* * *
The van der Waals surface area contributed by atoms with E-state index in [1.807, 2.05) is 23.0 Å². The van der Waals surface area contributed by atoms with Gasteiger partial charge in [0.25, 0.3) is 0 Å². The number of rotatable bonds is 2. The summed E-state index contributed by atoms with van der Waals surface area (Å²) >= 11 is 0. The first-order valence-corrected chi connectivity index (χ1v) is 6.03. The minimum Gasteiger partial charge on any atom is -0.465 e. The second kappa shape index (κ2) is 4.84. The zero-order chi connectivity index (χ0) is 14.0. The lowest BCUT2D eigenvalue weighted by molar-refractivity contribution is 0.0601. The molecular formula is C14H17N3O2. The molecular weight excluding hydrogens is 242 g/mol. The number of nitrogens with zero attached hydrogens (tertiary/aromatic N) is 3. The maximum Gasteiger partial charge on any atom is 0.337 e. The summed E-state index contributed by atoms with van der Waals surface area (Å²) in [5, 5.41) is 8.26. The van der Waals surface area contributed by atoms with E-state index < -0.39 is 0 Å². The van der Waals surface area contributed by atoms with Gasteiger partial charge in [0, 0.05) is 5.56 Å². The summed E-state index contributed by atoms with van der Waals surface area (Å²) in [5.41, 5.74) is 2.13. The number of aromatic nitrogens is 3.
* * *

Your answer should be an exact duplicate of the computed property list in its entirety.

The van der Waals surface area contributed by atoms with E-state index in [1.807, 2.05) is 23.0 Å². The van der Waals surface area contributed by atoms with Gasteiger partial charge in [0.25, 0.3) is 0 Å². The number of rotatable bonds is 2. The summed E-state index contributed by atoms with van der Waals surface area (Å²) >= 11 is 0. The first-order valence-corrected chi connectivity index (χ1v) is 6.03. The minimum Gasteiger partial charge on any atom is -0.465 e. The second kappa shape index (κ2) is 4.84. The zero-order chi connectivity index (χ0) is 14.0. The lowest BCUT2D eigenvalue weighted by molar-refractivity contribution is 0.0601. The molecular formula is C14H17N3O2. The molecular weight excluding hydrogens is 242 g/mol. The number of nitrogens with zero attached hydrogens (tertiary/aromatic N) is 3. The maximum Gasteiger partial charge on any atom is 0.337 e. The summed E-state index contributed by atoms with van der Waals surface area (Å²) in [5, 5.41) is 8.26. The van der Waals surface area contributed by atoms with E-state index < -0.39 is 0 Å². The van der Waals surface area contributed by atoms with Gasteiger partial charge in [0, 0.05) is 5.56 Å². The summed E-state index contributed by atoms with van der Waals surface area (Å²) in [5.41, 5.74) is 2.13. The number of aromatic nitrogens is 3.